Sub-themes of the mummy seem accidentally manifested
in what could have been artsy ways. Andoheb clearly
died in the previous film, yet has been "resurrected"
here (where he dies again but will appear in the next
film, The Mummy's Ghost). Banning and Babe have been
aged, so longevity, and even the dead wife, could have
resonated but don't, and the time lapse is never justified
or explained. The juxtaposition of a mummy shuffling
around in New England ought to inspire a frisson of
inappropriateness, but the town is too horrifyingly
homey, so complacent that hardly anyone ever bothers
catching a glimpse of this lumberer. No one is ever
even upset about any of the deaths of members of their
own families. Ultimately, no one cares.
'I didn't like the part at all,' Chaney told writer
Ron Haydock during the mid-1960s. 'There wasn't anything
you could do with the Mummy. You just got into the make-up
and bandages and walked around dragging you leg. I liked
playing the Wolf Man a lot better, and making those
Inner Sanctum films. You had a chance to do some acting,
and you had dialogue. All they ever wanted the Mummy
to do was put his hand way out in front of him and then
grab somebody, and start strangling him'"
Even though I distinctly remember the "contract"
in the previous film, The Mummy's Hand, sporting a May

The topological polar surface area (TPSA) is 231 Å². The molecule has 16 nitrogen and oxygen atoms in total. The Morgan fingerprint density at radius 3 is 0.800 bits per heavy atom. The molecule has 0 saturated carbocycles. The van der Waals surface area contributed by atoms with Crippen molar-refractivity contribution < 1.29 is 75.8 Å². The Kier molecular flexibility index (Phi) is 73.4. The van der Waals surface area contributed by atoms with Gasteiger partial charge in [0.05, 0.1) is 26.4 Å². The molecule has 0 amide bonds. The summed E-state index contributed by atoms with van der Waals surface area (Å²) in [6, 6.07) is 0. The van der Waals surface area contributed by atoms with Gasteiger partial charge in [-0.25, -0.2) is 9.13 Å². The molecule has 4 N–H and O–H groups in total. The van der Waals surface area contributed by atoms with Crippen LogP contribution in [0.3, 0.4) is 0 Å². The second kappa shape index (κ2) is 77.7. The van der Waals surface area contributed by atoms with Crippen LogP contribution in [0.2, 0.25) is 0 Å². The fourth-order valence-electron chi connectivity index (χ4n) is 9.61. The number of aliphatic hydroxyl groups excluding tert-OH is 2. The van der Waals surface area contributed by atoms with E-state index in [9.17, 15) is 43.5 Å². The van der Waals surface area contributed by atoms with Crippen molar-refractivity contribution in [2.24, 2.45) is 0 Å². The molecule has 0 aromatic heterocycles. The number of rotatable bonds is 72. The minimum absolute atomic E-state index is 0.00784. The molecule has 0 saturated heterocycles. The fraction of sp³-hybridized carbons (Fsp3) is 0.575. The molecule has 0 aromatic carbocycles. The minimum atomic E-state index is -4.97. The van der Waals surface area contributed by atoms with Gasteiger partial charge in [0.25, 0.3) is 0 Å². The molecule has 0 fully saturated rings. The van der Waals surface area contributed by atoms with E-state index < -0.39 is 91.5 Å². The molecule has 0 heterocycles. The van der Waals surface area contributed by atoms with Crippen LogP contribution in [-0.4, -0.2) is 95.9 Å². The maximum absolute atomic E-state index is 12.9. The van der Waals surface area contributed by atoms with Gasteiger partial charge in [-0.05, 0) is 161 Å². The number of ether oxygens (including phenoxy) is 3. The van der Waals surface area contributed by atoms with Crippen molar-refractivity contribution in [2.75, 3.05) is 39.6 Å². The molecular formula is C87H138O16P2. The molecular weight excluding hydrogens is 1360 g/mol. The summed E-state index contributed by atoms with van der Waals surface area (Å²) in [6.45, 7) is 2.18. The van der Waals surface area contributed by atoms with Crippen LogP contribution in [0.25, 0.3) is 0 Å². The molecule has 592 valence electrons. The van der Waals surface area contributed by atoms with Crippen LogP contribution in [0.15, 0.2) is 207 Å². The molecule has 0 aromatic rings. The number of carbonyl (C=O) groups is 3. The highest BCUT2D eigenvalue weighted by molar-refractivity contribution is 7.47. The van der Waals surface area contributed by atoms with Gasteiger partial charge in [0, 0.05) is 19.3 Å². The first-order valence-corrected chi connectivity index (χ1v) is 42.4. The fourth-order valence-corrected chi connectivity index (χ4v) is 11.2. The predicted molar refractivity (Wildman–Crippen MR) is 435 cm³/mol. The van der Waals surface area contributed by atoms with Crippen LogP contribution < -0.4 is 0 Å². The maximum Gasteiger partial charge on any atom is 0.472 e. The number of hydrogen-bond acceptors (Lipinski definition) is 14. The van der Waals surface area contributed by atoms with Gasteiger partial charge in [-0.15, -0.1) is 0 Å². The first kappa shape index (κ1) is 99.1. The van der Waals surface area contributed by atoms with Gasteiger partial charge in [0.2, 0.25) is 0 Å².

12th 1940 date, this 1942 film supposedly takes up the
story 30 years later (and believe me, this is not 1970!).
Stephen Banning is an old moron now, without much more
dignity than himself as a young moron. He sanctimoniously
narrates the story of the discovery of Kharis, with
the help of bountiful scenes from the previous movie,
to his son John, John's girlfriend Isobel, his own sister
Jane (Mary Gordon, who played Mrs. Hudson in the Basil
Rathbone Sherlock Holmes films), and a couple others.
Banning claims his realization of the crucial secret
passage came from potsherds, covering up the fact that
these particular map skills actually came off an amulet
on the person of the beggar he shot to death. He ends
by saying they brought back the remains of Princess
Ananka, and Marta (whom he married and now survives),
but not the mummy.
The usual stuff takes place as it does in all of these
wonderful movies and the mob approaches. The mob pursues
Kharis to the Banning home. He zips up the trellis,
knocks John down the stairs and then onto a bed while
torches fly about. Isobel escapes down the trellis,
some shots distract Kharis, everyone gets away, and
the mummy is consumed in flames (again).
The newspapers announce "Reign of Terror Ends in
Flames," and "Romance Scores Triumph Over
Terror Reign," and people throw confetti on John
and Isobel. No one has anything to say.